By the way, in your book I discovered my favorite definition of a documentary film.

"A documentary is a film without women. If there is a women, it's a semi-documentary," according to Harry Cohn, the head of Columbia Pictures, as quoted by Fred Zinneman in his autobiography.

I love that one!

Darla, I guess you better run out and buy this one (or get it on Amazon), 'cause Robert is watching!!!


Erica Ginsberg
Tue 8 Jan 2008Link

Hmmm, Wolfgang, I was going to accept your previous apology, but now I'm not so sure... ;-)


Wolfgang Achtner
Tue 8 Jan 2008Link

Erica,

What I mean is that it is so off the wall. I can almost visualize this gruff sort of studio legend, barking out a sentence like this. I guess you have to imagine the setting and the context to enjoy it properly.

Also, what he probably means is: "Boring, no sex, no drama." Or something of the sort. I must confess that I thought that it was hilarious!


Erica Ginsberg
Tue 8 Jan 2008Link

I dunno. I like what Eddie Izzard said at last night's Critics Choice Awards after riffing on the Writer's Strike in purposely broken English:
"Documentaries are nice but not got car chases, so pooh. People who make them have no pants so please give them cash in bags or golden prizes like in running race."


Wolfgang Achtner
Tue 8 Jan 2008Link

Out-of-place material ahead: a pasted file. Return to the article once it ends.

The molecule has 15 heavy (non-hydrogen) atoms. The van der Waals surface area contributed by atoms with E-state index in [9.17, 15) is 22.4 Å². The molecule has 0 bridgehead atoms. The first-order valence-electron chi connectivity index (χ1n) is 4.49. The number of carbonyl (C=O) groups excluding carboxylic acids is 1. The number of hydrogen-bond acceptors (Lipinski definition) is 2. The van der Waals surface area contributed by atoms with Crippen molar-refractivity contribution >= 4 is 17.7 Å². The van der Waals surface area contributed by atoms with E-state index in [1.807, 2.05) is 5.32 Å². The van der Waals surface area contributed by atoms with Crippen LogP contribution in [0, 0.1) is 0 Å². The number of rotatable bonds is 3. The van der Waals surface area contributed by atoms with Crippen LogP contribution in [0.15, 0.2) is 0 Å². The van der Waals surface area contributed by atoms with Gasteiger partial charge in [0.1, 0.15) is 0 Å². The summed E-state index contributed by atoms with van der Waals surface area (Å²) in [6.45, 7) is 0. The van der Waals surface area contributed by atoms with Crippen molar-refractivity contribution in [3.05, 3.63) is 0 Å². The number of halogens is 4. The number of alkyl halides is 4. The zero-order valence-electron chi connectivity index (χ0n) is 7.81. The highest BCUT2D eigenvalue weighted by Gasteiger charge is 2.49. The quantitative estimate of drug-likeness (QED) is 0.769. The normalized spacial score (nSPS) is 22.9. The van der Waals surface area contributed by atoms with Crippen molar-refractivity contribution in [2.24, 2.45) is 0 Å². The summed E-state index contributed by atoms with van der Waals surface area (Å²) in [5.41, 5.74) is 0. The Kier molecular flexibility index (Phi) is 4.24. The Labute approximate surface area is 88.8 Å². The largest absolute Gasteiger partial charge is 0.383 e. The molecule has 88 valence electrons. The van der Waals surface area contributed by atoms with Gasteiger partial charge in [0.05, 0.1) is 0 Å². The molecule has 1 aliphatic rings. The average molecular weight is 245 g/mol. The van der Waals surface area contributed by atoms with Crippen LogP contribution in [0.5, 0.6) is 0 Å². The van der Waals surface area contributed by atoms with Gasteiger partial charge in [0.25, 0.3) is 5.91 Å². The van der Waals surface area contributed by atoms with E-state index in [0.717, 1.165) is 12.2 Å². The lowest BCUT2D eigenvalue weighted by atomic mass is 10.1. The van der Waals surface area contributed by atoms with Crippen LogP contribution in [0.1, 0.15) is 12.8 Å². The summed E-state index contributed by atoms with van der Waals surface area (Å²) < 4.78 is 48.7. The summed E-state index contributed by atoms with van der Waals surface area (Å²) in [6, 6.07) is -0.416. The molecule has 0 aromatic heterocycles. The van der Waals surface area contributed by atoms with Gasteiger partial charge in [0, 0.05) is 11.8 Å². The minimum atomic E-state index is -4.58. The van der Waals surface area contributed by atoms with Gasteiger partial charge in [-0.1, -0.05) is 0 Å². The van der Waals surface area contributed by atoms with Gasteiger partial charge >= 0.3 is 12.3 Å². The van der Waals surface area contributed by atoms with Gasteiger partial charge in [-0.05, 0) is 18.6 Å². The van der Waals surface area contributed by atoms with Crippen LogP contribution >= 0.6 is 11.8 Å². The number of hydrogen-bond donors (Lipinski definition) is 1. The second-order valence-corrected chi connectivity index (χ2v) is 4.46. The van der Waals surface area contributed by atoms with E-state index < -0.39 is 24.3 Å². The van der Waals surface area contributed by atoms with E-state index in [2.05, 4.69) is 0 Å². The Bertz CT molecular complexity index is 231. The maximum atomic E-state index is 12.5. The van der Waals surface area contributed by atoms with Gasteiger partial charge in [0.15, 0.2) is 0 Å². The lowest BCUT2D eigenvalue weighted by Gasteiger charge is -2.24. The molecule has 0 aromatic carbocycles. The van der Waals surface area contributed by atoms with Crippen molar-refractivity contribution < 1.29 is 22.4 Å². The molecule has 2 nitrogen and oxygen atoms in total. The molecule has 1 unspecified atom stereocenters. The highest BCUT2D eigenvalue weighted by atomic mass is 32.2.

Cool. Great idea. Doubt I'll ever have to worry about prizes but cash is certainly better than medals or trophies.


John Burgan
Wed 9 Jan 2008Link

Ha! I knew RG nicked that Zinneman/Cohn quote from my post back in May 2002!


Robert Goodman
Wed 9 Jan 2008Link

perhaps you reminded me since the biography is in my collection?


John Burgan
Wed 9 Jan 2008Link

Yessir! (smile)


Leon Coleman
Thu 10 Jan 2008Link

Hello all, my name is Leon Coleman and I write under the name Lord Baltimore. I know absolutely nothing and need a ton of help.

Long story short, I want to follow a girl's 18 and under volleyball team for one entire 6 month season beginning now and culminating in their championships in July 08. The owner of the club team loves the idea, has given me full access to his team, practices and games. I have enlisted the aide of a very experienced sound/camera man.

And by the way, if this is not the place to ask this question, i apologize to all...

Anyway, the first thing I need to know is if anyway has a sample clearance form I can provide to the coach and players/parents so I can proceed. After that I have some general questions about crowd shots, competition against other girls (who are not cleared) etc. Thank you.

(I posted in "introduce" as well before i knew about this room. sorry.


John Burgan
Fri 11 Jan 2008Link

Google "release form" + documentary and you should find something that fits. Maybe best to check wording with your lawyer to be on the safe side


Joe Moulins